Online opportunities to collect email addresses may include free gated content on your website or an email subscription form. You could also share invitations on your social media to entice fans to subscribe.
Here are some other specific ideas to collect email addresses that expand on the above:
- Print business cards with your band’s website and an offer for a free song download. When someone gets your card and goes to download your free song, they sign up on your email list to redeem the song.
- Ask venue owners at bars, restaurants, or coffee shops where you perform if you can leave a stack of those cards on the bar or near the register — a place where patrons and/or customers will see it and grab one. If you’ve ever been to a Starbucks they do something similar with their iTunes song or app download of the week.
- Put the same free song download in your email signature.
- Post the same offer on your social networks.
- Email and/or message people back when they download your free song to thank them, and let them know when and where your next live performance will be, and ask them to bring a friend…maybe sweeten the offer with a free ticket to your next show or put them on your guest list so they don’t have to pay the cover charge to see you their first time out to one of your live shows.
The ideas here are to:
- Pique someone’s curiosity enough for them to put in their email address
- Claim the free song or other gated content you promised
- Allow you to seize the opportunity to immediately continue to build the relationship with further engagement by reaching out to them while the free content is fresh and interesting
Get creative with how you attract people interested in your music to sign up on your email list. When the initial engagement (and free subscription) is built on trust and authenticity, it will be easier to remain in constant communication and build a strong relationship with them.
STEP 4: Email Your List Regularly
This is the second thing that seems to be an obvious miss for way too many musicians:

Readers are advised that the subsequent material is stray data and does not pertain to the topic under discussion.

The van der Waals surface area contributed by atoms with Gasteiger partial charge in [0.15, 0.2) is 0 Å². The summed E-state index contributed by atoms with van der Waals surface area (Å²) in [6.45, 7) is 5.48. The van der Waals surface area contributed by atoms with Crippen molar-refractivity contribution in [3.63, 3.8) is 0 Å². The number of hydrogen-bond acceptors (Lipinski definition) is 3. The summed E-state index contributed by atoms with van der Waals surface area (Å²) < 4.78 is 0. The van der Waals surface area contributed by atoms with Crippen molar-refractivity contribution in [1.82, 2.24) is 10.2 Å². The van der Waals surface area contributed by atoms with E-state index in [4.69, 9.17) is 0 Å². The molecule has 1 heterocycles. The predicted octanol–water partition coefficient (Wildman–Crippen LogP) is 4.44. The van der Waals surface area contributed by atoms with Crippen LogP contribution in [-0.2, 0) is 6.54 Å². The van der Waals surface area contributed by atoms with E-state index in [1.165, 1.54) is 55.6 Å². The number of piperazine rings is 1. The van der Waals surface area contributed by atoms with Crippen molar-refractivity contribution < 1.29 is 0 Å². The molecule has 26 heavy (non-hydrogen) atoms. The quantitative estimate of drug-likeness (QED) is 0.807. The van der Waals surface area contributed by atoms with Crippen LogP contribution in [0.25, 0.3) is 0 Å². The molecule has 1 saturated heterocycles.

Do Not Ignore All Those Email Subscribers You Worked So Hard to Obtain!
Use this email list to regularly stay in touch with fans. Whether it’s behind the scenes content, music and show announcements, artist news, interactive opportunities like contests or giveaways, or other engaging content, remember to email your fans to stay top of mind!
To ensure you create content worth reading, remember to first ask yourself a few questions:
- What’s in it for my fans?
- Why should they read my next email newsletter?
- Why should they want to come out to the next show?
- How does this content benefit my fanbase?
If you don’t, they’ll forget about you and any future email from you may be ignored, unsubscribed from, or marked as spam.
To help you maintain an email cadence, create a content publishing calendar at the beginning of the year and try to plan out your emails in advance. If you have things that come up throughout the year, remember that this plan can also act as backup plans or be easy to adjust to accommodate new additions, such as big news announcements.
This content publishing calendar can also be used for things like website content, social posts, Patreon content, and more.
STEP 5: Be Human at your Live Shows
Most of our steps are focused around online interactions, but once you start to draw those fans to your live shows, it’s important to continue being authentic and grateful in person too.
- Mingle with and welcome people who come to your venue before you take the stage
- Invite them to take photos with you or sign up for your email list
- Interact with them from the stage to make them feel special and included
- Talk with them after the show, shaking hands, taking selfies with them, or interacting and thanking them at your merch booth
BONUS STEP 6: Build a Community Around Your Music Brand
Playing shows, selling merch, and being a musician is great, but just having the fans around isn’t enough. Oddly enough, your music isn’t about you. It’s about your fans, and they need to feel included, heard, and cherished by their favorite musicians and artists.
Building an online and offline community around your band and music creates an experience that shows your fans that they mean the world to you.
To start your community and band experience, think about other bands that you know who engage well with the fans.
- What do you like about how they do it?
- What ideas can you borrow and make your own to attract and keep your fans engaged more often?
The biggest example that comes to mind is Taylor Swift. The way she shares and engages with her fans is the reason why her fans call themselves “Swifties”.
Creating that experience and value for your fans is important for a free community, and it’s even more important when you want to turn that fanbase into a subscription-based fan club. Have you ever heard the saying “right hook, right hook, jab”? It’s basically a marketing way of saying “give, give, get”. The more value you can give, the more value you’ll get
Attract new fans, keep their interest, engage with them, build a relationship, give them reasons to hang out and stay connected to you longer, and ultimately that community will return the favor and help you build a profitable relationship through music sales, merch sales, subscriptions, ticket sales, and more.
And that’s how to build a fanbase in music. Now get out there and make us proud. *tear*